Driving in Brazil can be dangerous, think "passive aggressive" if you are going to self-drive in Brazil. The number of incidents of deaths on the roads in Brazil is quite high, up to 40,000 deaths per year (compared to around 2000 in the UK). The road infrastructure and standard of driving is very poor throughout the country and worse in rural areas.

Car hire is good value, it is advised to use international firms and to book in advance. If you are going to self-drive ensure that you have a good satnav, a first aid pack in the vehicle and that you plan your route. Keep the doors of the vehicle locked at all times and do not leave valuable items on show.

General information

Capital: BrasÍlia
Official languages: Portuguese
Religion: Christianity (Roman Catholic Church)
Currency: Real
Time now in Rio de Janeiro:

Main venues
2016 Rio Olympic venues

Visa requirements
During the run up to and the duration of the Olympic Games, Brazilian authorities have temporarily waivered visa requirements for many citizens who would otherwise be required to provide one. This is to reduce work load and encourage tourism to the country. Between June 1 and September 18, 2016, tourists will be able to enter the country for up to 90 days visa free.

Immunisations
It is advised that visitors to Brazil are up-to-date with primary boosters such as MMR. It is further recommended that most travellers get Tetanus and Hepatitis A vaccinations. You may also want to consider getting vaccination against Yellow Fever.

Yellow fever vaccination is recommended for travellers older than 9 months who are likely to visit the following areas in Brazil: the states of Acre, Amapá, Amazonas, Distrito Federal (including the capital city of Brasília), Goias, Maranhaõ, Mato Grosso, Mato Grosso do Sul, Minas Gerais, Pará, Rondônia, Roraima and Tocantins, and designated areas in the states Bahia, Paraná, Piauí, Rio Grande do Sul, Santa Catarina, Iguaçu Falls and São Paulo.

Areas where there is a low risk include: Fortaleza, Recife, Rio de Janeiro, Salvador and Sǎo Paulo. You will not need vaccinating if you will be staying predominantly in these areas. You should check with your local health professional prior to your departure as the Yellow Fever vaccine is not suitable for all travellers.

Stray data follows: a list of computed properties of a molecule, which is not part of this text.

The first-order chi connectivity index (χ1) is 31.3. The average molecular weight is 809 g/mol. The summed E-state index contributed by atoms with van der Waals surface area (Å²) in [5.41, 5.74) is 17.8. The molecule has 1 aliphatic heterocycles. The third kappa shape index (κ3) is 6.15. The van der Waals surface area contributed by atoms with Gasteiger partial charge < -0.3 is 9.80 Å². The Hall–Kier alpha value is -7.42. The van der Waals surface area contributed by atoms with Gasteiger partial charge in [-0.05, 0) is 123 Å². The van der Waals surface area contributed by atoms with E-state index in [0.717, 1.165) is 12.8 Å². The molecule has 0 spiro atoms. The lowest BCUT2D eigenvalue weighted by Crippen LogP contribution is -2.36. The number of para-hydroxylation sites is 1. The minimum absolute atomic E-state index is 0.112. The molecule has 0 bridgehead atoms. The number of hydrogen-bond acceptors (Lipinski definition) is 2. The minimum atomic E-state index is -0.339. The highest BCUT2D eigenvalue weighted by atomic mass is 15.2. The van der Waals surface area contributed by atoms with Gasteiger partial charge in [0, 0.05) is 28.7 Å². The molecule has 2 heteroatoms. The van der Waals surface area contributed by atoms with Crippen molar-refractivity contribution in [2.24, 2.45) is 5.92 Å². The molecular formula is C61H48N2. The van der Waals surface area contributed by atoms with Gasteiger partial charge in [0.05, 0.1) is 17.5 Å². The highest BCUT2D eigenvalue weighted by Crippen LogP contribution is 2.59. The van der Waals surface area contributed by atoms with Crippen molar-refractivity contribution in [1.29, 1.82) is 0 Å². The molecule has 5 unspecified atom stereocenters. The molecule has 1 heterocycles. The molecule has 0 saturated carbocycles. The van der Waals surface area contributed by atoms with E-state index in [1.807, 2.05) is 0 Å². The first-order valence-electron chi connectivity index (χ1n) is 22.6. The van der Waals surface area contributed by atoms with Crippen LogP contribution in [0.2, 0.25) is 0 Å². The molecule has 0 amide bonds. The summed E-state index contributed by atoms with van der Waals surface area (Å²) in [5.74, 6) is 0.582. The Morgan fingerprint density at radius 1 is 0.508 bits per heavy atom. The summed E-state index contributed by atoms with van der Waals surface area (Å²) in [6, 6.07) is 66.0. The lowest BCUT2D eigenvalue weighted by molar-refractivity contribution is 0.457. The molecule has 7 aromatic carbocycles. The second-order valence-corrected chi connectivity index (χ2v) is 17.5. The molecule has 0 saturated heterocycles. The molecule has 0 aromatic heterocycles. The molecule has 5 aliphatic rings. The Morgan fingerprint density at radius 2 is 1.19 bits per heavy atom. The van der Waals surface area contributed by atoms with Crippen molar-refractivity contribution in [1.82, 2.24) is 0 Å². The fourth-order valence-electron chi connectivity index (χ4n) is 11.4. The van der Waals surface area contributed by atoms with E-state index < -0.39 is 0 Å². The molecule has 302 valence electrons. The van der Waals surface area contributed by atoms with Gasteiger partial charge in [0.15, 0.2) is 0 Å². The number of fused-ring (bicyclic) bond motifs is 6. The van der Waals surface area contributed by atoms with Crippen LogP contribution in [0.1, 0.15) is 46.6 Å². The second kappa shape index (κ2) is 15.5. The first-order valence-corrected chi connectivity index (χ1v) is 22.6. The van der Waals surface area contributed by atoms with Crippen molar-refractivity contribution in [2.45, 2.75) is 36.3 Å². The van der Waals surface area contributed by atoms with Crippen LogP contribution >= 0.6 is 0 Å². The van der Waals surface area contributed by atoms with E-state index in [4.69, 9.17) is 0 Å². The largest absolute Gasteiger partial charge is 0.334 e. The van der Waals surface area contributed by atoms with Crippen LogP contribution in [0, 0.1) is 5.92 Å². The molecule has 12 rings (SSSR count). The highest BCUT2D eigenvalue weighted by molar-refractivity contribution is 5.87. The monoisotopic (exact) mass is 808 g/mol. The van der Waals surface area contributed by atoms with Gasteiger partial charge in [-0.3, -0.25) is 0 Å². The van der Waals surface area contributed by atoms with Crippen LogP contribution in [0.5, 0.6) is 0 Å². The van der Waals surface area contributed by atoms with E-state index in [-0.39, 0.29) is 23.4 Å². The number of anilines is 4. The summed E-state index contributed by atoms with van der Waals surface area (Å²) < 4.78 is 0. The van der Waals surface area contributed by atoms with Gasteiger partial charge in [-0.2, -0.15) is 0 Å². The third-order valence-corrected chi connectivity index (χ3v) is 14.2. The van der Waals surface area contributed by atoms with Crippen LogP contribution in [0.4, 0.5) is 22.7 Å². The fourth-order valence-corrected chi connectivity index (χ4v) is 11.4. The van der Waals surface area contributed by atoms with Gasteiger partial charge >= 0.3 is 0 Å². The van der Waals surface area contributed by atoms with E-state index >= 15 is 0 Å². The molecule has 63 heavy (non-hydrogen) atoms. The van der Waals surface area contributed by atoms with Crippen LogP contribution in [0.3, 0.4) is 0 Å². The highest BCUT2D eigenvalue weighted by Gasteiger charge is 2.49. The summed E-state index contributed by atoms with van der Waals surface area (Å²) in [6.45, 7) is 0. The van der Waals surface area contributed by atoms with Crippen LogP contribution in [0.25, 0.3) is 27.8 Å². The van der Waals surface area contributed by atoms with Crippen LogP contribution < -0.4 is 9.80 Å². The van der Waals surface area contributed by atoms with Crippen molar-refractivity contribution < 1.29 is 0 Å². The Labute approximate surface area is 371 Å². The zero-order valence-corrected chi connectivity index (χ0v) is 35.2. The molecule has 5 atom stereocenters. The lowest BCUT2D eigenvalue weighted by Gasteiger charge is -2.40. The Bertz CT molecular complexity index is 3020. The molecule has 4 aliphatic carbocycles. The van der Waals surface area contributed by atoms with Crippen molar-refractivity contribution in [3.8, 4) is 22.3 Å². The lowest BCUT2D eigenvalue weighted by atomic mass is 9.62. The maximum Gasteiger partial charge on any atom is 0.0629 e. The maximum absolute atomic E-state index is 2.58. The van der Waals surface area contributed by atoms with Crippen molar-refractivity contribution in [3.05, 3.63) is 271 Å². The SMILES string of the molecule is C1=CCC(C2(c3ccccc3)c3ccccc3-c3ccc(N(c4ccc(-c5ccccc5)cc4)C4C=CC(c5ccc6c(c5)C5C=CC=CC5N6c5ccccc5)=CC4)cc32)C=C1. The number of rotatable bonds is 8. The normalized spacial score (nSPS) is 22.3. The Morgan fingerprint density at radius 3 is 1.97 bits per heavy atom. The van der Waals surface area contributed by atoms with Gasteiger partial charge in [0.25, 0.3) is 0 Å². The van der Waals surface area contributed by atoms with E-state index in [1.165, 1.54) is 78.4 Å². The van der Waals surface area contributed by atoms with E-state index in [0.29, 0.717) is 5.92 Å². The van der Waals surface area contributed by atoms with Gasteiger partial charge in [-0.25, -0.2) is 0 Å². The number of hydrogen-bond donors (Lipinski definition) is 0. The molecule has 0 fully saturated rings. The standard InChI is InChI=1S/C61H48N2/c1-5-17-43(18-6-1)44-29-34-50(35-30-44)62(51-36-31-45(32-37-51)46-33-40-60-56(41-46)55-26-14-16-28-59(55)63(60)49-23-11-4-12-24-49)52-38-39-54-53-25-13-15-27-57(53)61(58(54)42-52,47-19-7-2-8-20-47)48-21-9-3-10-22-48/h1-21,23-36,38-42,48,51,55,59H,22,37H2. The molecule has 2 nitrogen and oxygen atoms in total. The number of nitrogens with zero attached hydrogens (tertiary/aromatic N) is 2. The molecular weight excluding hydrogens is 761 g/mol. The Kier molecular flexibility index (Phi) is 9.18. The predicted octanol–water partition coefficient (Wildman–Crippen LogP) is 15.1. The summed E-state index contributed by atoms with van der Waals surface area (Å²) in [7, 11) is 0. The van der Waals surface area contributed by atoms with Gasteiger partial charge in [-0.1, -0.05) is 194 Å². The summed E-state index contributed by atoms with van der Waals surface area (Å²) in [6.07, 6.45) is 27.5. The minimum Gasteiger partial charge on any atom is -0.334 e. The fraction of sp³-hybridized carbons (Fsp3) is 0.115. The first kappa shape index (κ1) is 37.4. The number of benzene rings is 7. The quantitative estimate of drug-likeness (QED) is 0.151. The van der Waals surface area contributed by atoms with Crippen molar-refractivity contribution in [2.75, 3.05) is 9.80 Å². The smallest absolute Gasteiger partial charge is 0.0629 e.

Other health risks
It is advised that all visitors to Brazil take precautions against Mosquito borne diseases such as Malaria, Zika virus and Dengue fever.

There is no vaccine or medicine to cure of treat the Zika virus so great care and caution is advised. Up-to-date information from the World Health Organisation can be found here: Zika virus facts

The viral illness Dengue Fever is transmitted to humans by mosquito bites and is an issue in Brazil. Although there is no vaccine, precautions such as sleeping with a mosquito net and wearing suitable clothes can prevent bites. More information on Dengue fever can be found here: Dengue Fever facts

Schistosomiasis (parasitic infection also known as bilharzia) is also an issue, so contact with fresh water including activities such as swimming, bathing or paddling in fresh water lakes and streams is advised against.

Personal hygiene must be paramount, the local water supply avoided at all costs and bottled water inspected prior to consumption. There have been a number of reports of bottled water being refilled with tap water and re-sold.

Even though the Olympic Committee has taken great strides to clean Brazil’s waters there is a risk of various strains of bacteria infecting persons. This is from contaminated sewage and waterways that flow into the areas near Rodrigo de Freitas lagoon, Guanabara Bay, Copacabana, Ipanema, Leblon, Botafogo and Flamengo. It is best not to ingest the waters, to make sure that hands are washed frequently and use medical alcohol wipes to prevent severe illness.

Consular information

U.S. Embassy BrasÍlia
Quadra 801 - Conjunto K - Lote 03,
Av. das Nações - Asa Sul,
CEP 70403-900 BrasÍlia,
Brazil,
Telephone: +55 61 3312-7000
Telephone: +55 21 3823 2000 (Rio de Janeiro)
Telephone: +55 11 3250 5000 (São Paulo)
Email: BrasiliaACS@state.gov
Email: acsrio@state.gov (Rio de Janeiro)
Email: SaoPauloACS@state.gov (São Paulo)

British Embassy BrasÍlia
Quadra 801 - Conjunto K - Lote 08,
Av. das Nações - Asa Sul,
CEP 70408-900 BrasÍlia,
Brazil,
Telephone: +55 61 3329 2300
Telephone: +55 21 2555 9600 (Rio de Janeiro)
Telephone: +55 11 3094 2700 (São Paulo)
Telephone: +55 81 2127 02000 (Recife)
Email: bcg.rj@fco.gov.uk (Rio de Janeiro)
Email: saopaulo@gra-bretanha.org.br (São Paulo)
Email: recife@britishconsulate.org.br (Recife)

Disclaimer:
You are responsible for your own safety abroad and for making the decision to travel.

The information contained in this country brief is provided for information only. Whilst care is taken to ensure that this country brief is as up-to-date and accurate as possible, it is provided on an "as is" basis without any representation or endorsement made and without warranty of any kind, express or implied. Intelligent Protection International Limited does not assume responsibility and shall not be liable for any damages in connection to the information provided.

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      Other useful info

      Police emergency: 190
      Tourist Police: (Rio de Janeiro) 021 3399 7170
      Tourist Police: (Sao Paulo) 011 3214 0209 or 011 3107 5642
      Federal Highway Police: 191
      State Highway Police: 198
      Fire emergency: 193
      Medical emergency: 193

      Notes:

      Healthcare in Brazil can be very much hit and miss if you are in a rural area and in cities hospitals can run short of supplies and be overcrowded.

      Drug taking, production and trafficking is widespread in Brazil. Travellers should take care not to get involved in drugs. In Brazil possession and trafficking can lead to long prison sentences.